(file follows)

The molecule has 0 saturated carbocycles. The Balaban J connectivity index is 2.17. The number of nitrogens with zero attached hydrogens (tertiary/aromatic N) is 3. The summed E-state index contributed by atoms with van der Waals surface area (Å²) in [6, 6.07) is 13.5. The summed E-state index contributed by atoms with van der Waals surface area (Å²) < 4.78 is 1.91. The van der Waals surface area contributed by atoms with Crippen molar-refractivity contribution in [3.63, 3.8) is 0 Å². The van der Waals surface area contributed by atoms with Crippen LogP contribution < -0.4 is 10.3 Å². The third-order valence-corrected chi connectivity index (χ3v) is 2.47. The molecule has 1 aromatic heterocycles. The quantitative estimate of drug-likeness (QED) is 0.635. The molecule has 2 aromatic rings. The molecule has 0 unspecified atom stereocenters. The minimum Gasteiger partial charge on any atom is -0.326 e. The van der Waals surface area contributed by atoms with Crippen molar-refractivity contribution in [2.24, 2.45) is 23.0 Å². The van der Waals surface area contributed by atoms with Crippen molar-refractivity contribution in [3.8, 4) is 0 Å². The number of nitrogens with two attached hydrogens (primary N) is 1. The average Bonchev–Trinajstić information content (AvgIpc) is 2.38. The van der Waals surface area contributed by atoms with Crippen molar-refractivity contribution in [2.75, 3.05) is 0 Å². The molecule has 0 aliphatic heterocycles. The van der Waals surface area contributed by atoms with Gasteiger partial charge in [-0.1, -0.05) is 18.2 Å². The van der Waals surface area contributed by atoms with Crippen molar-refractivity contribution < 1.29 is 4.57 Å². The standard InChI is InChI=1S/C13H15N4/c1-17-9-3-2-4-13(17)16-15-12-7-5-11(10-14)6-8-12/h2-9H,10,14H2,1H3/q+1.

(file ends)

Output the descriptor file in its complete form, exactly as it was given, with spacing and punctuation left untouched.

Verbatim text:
The molecule has 0 saturated carbocycles. The Balaban J connectivity index is 2.17. The number of nitrogens with zero attached hydrogens (tertiary/aromatic N) is 3. The summed E-state index contributed by atoms with van der Waals surface area (Å²) in [6, 6.07) is 13.5. The summed E-state index contributed by atoms with van der Waals surface area (Å²) < 4.78 is 1.91. The van der Waals surface area contributed by atoms with Crippen molar-refractivity contribution in [3.63, 3.8) is 0 Å². The van der Waals surface area contributed by atoms with Crippen LogP contribution < -0.4 is 10.3 Å². The third-order valence-corrected chi connectivity index (χ3v) is 2.47. The molecule has 1 aromatic heterocycles. The quantitative estimate of drug-likeness (QED) is 0.635. The molecule has 2 aromatic rings. The molecule has 0 unspecified atom stereocenters. The minimum Gasteiger partial charge on any atom is -0.326 e. The van der Waals surface area contributed by atoms with Crippen molar-refractivity contribution in [2.24, 2.45) is 23.0 Å². The van der Waals surface area contributed by atoms with Crippen molar-refractivity contribution in [3.8, 4) is 0 Å². The number of nitrogens with two attached hydrogens (primary N) is 1. The average Bonchev–Trinajstić information content (AvgIpc) is 2.38. The van der Waals surface area contributed by atoms with Crippen molar-refractivity contribution in [2.75, 3.05) is 0 Å². The molecule has 0 aliphatic heterocycles. The van der Waals surface area contributed by atoms with Gasteiger partial charge in [-0.1, -0.05) is 18.2 Å². The van der Waals surface area contributed by atoms with Crippen molar-refractivity contribution < 1.29 is 4.57 Å². The standard InChI is InChI=1S/C13H15N4/c1-17-9-3-2-4-13(17)16-15-12-7-5-11(10-14)6-8-12/h2-9H,10,14H2,1H3/q+1.